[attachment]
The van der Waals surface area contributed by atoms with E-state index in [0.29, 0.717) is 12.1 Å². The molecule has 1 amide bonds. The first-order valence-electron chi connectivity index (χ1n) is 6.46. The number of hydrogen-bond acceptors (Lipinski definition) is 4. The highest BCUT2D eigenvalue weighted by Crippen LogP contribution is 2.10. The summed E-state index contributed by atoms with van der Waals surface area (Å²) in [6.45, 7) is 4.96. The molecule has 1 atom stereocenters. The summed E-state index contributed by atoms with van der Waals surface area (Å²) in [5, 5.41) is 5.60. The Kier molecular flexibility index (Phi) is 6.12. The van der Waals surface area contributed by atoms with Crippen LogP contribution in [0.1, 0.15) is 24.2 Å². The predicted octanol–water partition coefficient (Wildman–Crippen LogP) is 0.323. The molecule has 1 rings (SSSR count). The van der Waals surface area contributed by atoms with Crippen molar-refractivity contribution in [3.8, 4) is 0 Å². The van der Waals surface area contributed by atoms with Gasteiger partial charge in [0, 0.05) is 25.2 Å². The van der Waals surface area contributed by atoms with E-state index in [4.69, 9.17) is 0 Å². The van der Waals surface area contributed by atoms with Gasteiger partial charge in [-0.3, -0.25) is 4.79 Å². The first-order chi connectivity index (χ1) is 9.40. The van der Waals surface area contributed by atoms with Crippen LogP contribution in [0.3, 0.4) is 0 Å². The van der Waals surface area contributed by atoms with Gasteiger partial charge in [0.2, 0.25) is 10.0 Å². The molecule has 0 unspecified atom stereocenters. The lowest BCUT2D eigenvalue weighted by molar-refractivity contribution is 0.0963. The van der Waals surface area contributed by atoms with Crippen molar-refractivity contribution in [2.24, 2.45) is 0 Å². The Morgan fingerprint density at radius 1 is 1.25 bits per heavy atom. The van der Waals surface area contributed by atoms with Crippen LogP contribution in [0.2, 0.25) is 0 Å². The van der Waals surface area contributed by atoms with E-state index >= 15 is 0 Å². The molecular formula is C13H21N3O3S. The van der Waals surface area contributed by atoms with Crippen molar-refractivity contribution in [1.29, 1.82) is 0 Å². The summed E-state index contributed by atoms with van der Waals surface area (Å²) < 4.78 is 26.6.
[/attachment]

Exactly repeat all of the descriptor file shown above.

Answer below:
The van der Waals surface area contributed by atoms with E-state index in [0.29, 0.717) is 12.1 Å². The molecule has 1 amide bonds. The first-order valence-electron chi connectivity index (χ1n) is 6.46. The number of hydrogen-bond acceptors (Lipinski definition) is 4. The highest BCUT2D eigenvalue weighted by Crippen LogP contribution is 2.10. The summed E-state index contributed by atoms with van der Waals surface area (Å²) in [6.45, 7) is 4.96. The molecule has 1 atom stereocenters. The summed E-state index contributed by atoms with van der Waals surface area (Å²) in [5, 5.41) is 5.60. The Kier molecular flexibility index (Phi) is 6.12. The van der Waals surface area contributed by atoms with Crippen LogP contribution in [0.1, 0.15) is 24.2 Å². The predicted octanol–water partition coefficient (Wildman–Crippen LogP) is 0.323. The molecule has 1 rings (SSSR count). The van der Waals surface area contributed by atoms with Crippen molar-refractivity contribution in [3.8, 4) is 0 Å². The van der Waals surface area contributed by atoms with Gasteiger partial charge in [0, 0.05) is 25.2 Å². The van der Waals surface area contributed by atoms with E-state index in [4.69, 9.17) is 0 Å². The van der Waals surface area contributed by atoms with Gasteiger partial charge in [-0.3, -0.25) is 4.79 Å². The first-order chi connectivity index (χ1) is 9.40. The van der Waals surface area contributed by atoms with Crippen LogP contribution in [0.3, 0.4) is 0 Å². The van der Waals surface area contributed by atoms with Gasteiger partial charge in [0.2, 0.25) is 10.0 Å². The molecule has 0 unspecified atom stereocenters. The lowest BCUT2D eigenvalue weighted by molar-refractivity contribution is 0.0963. The van der Waals surface area contributed by atoms with Crippen molar-refractivity contribution in [2.24, 2.45) is 0 Å². The Morgan fingerprint density at radius 1 is 1.25 bits per heavy atom. The van der Waals surface area contributed by atoms with Crippen LogP contribution in [0.2, 0.25) is 0 Å². The van der Waals surface area contributed by atoms with E-state index >= 15 is 0 Å². The molecular formula is C13H21N3O3S. The van der Waals surface area contributed by atoms with Crippen molar-refractivity contribution in [1.29, 1.82) is 0 Å². The summed E-state index contributed by atoms with van der Waals surface area (Å²) < 4.78 is 26.6.